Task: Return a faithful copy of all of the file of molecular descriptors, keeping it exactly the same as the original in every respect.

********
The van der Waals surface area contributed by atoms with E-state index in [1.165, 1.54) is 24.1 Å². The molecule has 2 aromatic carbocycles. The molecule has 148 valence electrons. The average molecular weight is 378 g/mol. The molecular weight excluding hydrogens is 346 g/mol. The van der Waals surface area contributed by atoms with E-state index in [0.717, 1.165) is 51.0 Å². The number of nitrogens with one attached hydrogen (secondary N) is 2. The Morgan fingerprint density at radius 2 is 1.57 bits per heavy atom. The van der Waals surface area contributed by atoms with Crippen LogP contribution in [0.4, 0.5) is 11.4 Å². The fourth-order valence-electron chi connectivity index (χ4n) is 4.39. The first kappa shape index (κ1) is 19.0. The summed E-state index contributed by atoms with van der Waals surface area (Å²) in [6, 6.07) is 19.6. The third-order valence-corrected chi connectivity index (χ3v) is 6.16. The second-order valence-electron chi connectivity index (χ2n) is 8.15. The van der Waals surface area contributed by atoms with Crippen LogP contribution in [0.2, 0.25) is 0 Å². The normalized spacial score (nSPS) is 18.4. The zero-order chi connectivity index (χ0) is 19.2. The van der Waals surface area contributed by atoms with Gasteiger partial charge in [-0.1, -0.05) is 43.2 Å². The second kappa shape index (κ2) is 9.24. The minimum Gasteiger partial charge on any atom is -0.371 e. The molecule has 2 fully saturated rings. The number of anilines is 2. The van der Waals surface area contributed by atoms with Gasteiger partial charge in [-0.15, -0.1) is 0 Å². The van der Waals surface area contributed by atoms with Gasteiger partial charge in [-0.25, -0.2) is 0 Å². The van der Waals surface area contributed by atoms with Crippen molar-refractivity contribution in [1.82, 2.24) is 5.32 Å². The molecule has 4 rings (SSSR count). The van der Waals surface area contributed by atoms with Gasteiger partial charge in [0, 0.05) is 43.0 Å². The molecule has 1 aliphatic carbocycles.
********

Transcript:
The van der Waals surface area contributed by atoms with E-state index in [1.165, 1.54) is 24.1 Å². The molecule has 2 aromatic carbocycles. The molecule has 148 valence electrons. The average molecular weight is 378 g/mol. The molecular weight excluding hydrogens is 346 g/mol. The van der Waals surface area contributed by atoms with E-state index in [0.717, 1.165) is 51.0 Å². The number of nitrogens with one attached hydrogen (secondary N) is 2. The Morgan fingerprint density at radius 2 is 1.57 bits per heavy atom. The van der Waals surface area contributed by atoms with Crippen LogP contribution in [0.4, 0.5) is 11.4 Å². The fourth-order valence-electron chi connectivity index (χ4n) is 4.39. The first kappa shape index (κ1) is 19.0. The summed E-state index contributed by atoms with van der Waals surface area (Å²) in [6, 6.07) is 19.6. The third-order valence-corrected chi connectivity index (χ3v) is 6.16. The second-order valence-electron chi connectivity index (χ2n) is 8.15. The van der Waals surface area contributed by atoms with Crippen LogP contribution in [0.2, 0.25) is 0 Å². The normalized spacial score (nSPS) is 18.4. The zero-order chi connectivity index (χ0) is 19.2. The van der Waals surface area contributed by atoms with Gasteiger partial charge in [-0.1, -0.05) is 43.2 Å². The second kappa shape index (κ2) is 9.24. The minimum Gasteiger partial charge on any atom is -0.371 e. The molecule has 2 fully saturated rings. The number of anilines is 2. The van der Waals surface area contributed by atoms with Gasteiger partial charge in [-0.15, -0.1) is 0 Å². The van der Waals surface area contributed by atoms with Gasteiger partial charge in [-0.25, -0.2) is 0 Å². The van der Waals surface area contributed by atoms with Crippen molar-refractivity contribution in [1.82, 2.24) is 5.32 Å². The molecule has 4 rings (SSSR count). The van der Waals surface area contributed by atoms with Gasteiger partial charge in [0, 0.05) is 43.0 Å². The molecule has 1 aliphatic carbocycles.